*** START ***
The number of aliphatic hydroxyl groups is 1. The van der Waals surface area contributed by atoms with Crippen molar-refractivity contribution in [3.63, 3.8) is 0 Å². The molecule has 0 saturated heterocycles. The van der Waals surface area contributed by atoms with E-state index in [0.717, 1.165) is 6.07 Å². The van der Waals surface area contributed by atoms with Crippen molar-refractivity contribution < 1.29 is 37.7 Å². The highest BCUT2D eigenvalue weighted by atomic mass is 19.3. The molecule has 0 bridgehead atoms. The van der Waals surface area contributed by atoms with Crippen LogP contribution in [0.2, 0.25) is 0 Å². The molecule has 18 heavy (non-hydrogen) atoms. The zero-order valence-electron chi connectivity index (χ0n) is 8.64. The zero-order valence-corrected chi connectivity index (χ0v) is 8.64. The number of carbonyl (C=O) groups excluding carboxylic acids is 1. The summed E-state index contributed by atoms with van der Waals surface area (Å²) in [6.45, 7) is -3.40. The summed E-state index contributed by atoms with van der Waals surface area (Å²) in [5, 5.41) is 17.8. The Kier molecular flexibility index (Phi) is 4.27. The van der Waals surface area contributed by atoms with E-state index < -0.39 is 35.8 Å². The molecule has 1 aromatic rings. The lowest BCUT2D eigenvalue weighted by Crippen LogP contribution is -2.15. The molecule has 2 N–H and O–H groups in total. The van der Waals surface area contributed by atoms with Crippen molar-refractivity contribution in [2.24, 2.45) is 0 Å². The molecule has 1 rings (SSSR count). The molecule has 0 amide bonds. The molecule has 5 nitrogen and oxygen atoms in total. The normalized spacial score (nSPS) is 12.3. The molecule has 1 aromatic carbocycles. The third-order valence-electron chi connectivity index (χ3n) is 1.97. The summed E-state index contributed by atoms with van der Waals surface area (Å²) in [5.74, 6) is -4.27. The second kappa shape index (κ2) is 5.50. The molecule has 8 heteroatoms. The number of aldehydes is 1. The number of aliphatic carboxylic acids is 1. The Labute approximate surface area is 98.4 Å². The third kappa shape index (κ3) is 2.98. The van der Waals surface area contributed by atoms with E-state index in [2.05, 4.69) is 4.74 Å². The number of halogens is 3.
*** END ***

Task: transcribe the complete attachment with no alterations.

The number of aliphatic hydroxyl groups is 1. The van der Waals surface area contributed by atoms with Crippen molar-refractivity contribution in [3.63, 3.8) is 0 Å². The molecule has 0 saturated heterocycles. The van der Waals surface area contributed by atoms with E-state index in [0.717, 1.165) is 6.07 Å². The van der Waals surface area contributed by atoms with Crippen molar-refractivity contribution < 1.29 is 37.7 Å². The highest BCUT2D eigenvalue weighted by atomic mass is 19.3. The molecule has 0 bridgehead atoms. The van der Waals surface area contributed by atoms with Crippen LogP contribution in [0.2, 0.25) is 0 Å². The molecule has 18 heavy (non-hydrogen) atoms. The zero-order valence-electron chi connectivity index (χ0n) is 8.64. The zero-order valence-corrected chi connectivity index (χ0v) is 8.64. The number of carbonyl (C=O) groups excluding carboxylic acids is 1. The summed E-state index contributed by atoms with van der Waals surface area (Å²) in [6.45, 7) is -3.40. The summed E-state index contributed by atoms with van der Waals surface area (Å²) in [5, 5.41) is 17.8. The Kier molecular flexibility index (Phi) is 4.27. The van der Waals surface area contributed by atoms with E-state index < -0.39 is 35.8 Å². The molecule has 1 aromatic rings. The lowest BCUT2D eigenvalue weighted by Crippen LogP contribution is -2.15. The molecule has 2 N–H and O–H groups in total. The van der Waals surface area contributed by atoms with Crippen molar-refractivity contribution in [2.24, 2.45) is 0 Å². The molecule has 1 rings (SSSR count). The molecule has 0 amide bonds. The molecule has 5 nitrogen and oxygen atoms in total. The normalized spacial score (nSPS) is 12.3. The molecule has 1 aromatic carbocycles. The third-order valence-electron chi connectivity index (χ3n) is 1.97. The summed E-state index contributed by atoms with van der Waals surface area (Å²) in [5.74, 6) is -4.27. The second kappa shape index (κ2) is 5.50. The molecule has 8 heteroatoms. The number of aldehydes is 1. The number of aliphatic carboxylic acids is 1. The Labute approximate surface area is 98.4 Å². The third kappa shape index (κ3) is 2.98. The van der Waals surface area contributed by atoms with E-state index in [2.05, 4.69) is 4.74 Å². The number of halogens is 3.